Is the insatiable appetite of the WOKE progressive no longer content to gorge itself on all things conservative?
Because the Democratic 28th President of The United States is on today’s menu du jour.
Prince University announced today that Woodrow Wilson’s name will be removed from campus, as reported by CNN:
Princeton University will remove the name of President Woodrow Wilson from its school of public policy and a residential college, the school said in a statement Saturday.
The Princeton University Board of Trustees voted Friday to rename the policy school the Princeton School of Public and International Affairs, the statement says. The college formerly named for him will be known as “First College” in recognition of its “status as the first of the residential colleges that now play an essential role in the residential life of all Princeton undergraduates,” according to the statement.
“We have taken this extraordinary step because we believe that Wilson’s racist thinking and policies make him an inappropriate namesake for a school whose scholars, students, and alumni must be firmly committed to combating the scourge of racism in all its forms,” the release says.
Wilson was the country’s 28th president from 1913 to 1921. He previously had been the president of Princeton and the governor of New Jersey.”
And here is a statement, directly from Princeton, to their community:
When I wrote to you on Monday morning, June 22, I noted that the Princeton University Board of Trustees was discussing how the University could oppose racism and would soon convene a special meeting on that topic. The meeting took place yesterday, June 26. On my recommendation, the board voted to change the names of both the School of Public and International Affairs and Wilson College. As you will see from the board’s statement, the trustees concluded that Woodrow Wilson’s racist thinking and policies make him an inappropriate namesake for a school or college whose scholars, students, and alumni must stand firmly against racism in all its forms.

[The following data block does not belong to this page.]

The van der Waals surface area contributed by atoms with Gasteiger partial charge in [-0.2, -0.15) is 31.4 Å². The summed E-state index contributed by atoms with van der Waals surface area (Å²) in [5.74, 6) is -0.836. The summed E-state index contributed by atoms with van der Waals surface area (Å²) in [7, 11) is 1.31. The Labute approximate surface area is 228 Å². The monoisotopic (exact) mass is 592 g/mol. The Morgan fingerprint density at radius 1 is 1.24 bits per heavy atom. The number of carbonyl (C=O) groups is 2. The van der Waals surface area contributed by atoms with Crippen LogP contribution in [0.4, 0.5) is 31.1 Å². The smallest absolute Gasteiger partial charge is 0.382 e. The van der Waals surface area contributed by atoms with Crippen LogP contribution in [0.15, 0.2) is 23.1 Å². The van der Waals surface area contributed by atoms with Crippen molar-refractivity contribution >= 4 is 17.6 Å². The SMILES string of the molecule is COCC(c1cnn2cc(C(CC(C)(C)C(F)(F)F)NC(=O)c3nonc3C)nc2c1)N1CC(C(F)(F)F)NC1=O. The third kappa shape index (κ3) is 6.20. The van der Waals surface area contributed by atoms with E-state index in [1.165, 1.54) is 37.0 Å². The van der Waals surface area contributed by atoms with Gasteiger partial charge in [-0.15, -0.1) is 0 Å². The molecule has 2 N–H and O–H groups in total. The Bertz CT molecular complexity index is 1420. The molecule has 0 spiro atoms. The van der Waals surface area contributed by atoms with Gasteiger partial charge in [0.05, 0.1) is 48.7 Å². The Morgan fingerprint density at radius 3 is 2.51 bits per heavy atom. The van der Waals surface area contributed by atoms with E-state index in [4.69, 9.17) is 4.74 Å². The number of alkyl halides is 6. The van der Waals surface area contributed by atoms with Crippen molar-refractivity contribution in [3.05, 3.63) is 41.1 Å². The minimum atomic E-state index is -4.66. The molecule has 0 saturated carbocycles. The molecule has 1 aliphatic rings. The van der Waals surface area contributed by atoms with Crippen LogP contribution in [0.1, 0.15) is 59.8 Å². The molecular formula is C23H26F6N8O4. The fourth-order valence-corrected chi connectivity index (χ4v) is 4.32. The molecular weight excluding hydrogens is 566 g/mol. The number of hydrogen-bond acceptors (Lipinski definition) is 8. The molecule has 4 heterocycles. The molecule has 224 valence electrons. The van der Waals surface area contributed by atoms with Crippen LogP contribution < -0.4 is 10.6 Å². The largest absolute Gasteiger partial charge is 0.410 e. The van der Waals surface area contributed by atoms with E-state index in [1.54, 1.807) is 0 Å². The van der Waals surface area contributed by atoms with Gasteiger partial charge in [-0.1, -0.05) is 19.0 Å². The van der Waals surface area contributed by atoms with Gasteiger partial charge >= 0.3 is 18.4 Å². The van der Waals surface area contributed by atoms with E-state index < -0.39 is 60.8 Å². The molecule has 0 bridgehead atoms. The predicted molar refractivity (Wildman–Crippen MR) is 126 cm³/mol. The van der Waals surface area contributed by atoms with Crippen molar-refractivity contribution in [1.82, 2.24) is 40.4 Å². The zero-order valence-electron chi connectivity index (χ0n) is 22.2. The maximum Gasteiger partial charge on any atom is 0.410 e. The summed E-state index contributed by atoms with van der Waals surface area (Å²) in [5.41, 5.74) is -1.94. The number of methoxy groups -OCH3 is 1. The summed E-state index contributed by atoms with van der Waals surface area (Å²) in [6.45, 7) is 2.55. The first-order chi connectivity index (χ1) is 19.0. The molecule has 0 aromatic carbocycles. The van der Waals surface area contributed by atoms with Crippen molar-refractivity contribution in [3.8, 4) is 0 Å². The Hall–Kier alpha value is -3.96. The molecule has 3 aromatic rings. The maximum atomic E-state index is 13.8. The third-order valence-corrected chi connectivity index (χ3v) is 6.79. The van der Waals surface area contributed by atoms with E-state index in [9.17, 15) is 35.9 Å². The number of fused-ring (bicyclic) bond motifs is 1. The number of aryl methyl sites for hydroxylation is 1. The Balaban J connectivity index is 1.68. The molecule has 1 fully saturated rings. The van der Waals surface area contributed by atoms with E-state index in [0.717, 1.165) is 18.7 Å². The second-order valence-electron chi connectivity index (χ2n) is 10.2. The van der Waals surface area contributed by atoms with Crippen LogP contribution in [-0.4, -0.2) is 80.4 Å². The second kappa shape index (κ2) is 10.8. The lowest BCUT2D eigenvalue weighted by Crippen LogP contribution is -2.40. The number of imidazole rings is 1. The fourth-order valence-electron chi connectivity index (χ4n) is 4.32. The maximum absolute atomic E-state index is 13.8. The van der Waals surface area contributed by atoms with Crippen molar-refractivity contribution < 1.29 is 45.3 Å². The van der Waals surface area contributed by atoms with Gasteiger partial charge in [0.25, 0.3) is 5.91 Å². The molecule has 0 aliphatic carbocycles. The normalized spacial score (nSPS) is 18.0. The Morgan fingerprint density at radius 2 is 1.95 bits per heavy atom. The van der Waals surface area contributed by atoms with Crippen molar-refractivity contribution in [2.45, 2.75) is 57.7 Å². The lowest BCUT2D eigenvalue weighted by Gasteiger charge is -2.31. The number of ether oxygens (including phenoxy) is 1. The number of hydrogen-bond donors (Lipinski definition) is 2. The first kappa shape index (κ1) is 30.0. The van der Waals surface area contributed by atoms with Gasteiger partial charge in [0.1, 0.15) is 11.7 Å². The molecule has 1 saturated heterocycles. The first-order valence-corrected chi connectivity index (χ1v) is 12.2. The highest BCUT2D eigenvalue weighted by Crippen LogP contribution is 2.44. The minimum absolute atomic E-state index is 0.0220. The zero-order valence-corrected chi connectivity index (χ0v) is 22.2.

As most of you know, the board previously considered whether to remove Wilson’s name after a group of student activists occupied my office in November 2015. The Wilson Legacy Review Committee conducted a thorough, deliberative process. In April 2016, it recommended a number of reforms to make this University more inclusive and more honest about its history. The committee and the board, however, left Wilson’s name on the School and the College.
The board reconsidered these conclusions this month as the tragic killings of George Floyd, Breonna Taylor, Ahmaud Arbery, and Rayshard Brooks drew renewed attention to the long and damaging history of racism in America. Board Chair Weezie Sams ’79 and I spoke individually to members of the board, and it then met on June 26.
The board continues to respect, as do I, the Wilson Legacy Review Committee’s process and report, including its description of Wilson’s historical record and its “presumption that names adopted by the trustees after full and thoughtful deliberation … will remain in place, especially when the original reasons for adopting the names remain valid.” The board nevertheless concluded that the presumption should yield in this case because of considerations specific to Wilson’s racist policies and to how his name shapes the identities of the School and the College.
Wilson’s racism was significant and consequential even by the standards of his own time. He segregated the federal civil service after it had been racially integrated for decades, thereby taking America backward in its pursuit of justice. He not only acquiesced in but added to the persistent practice of racism in this country, a practice that continues to do harm today.
Wilson’s segregationist policies make him an especially inappropriate namesake for a public policy school. When a university names a school of public policy for a political leader, it inevitably suggests that the honoree is a model for students who study at the school. This searing moment in American history has made clear that Wilson’s racism disqualifies him from that role. In a nation that continues to struggle with racism, this University and its school of public and international affairs must stand clearly and firmly for equality and justice. The School will now be known as “The Princeton School of Public and International Affairs.”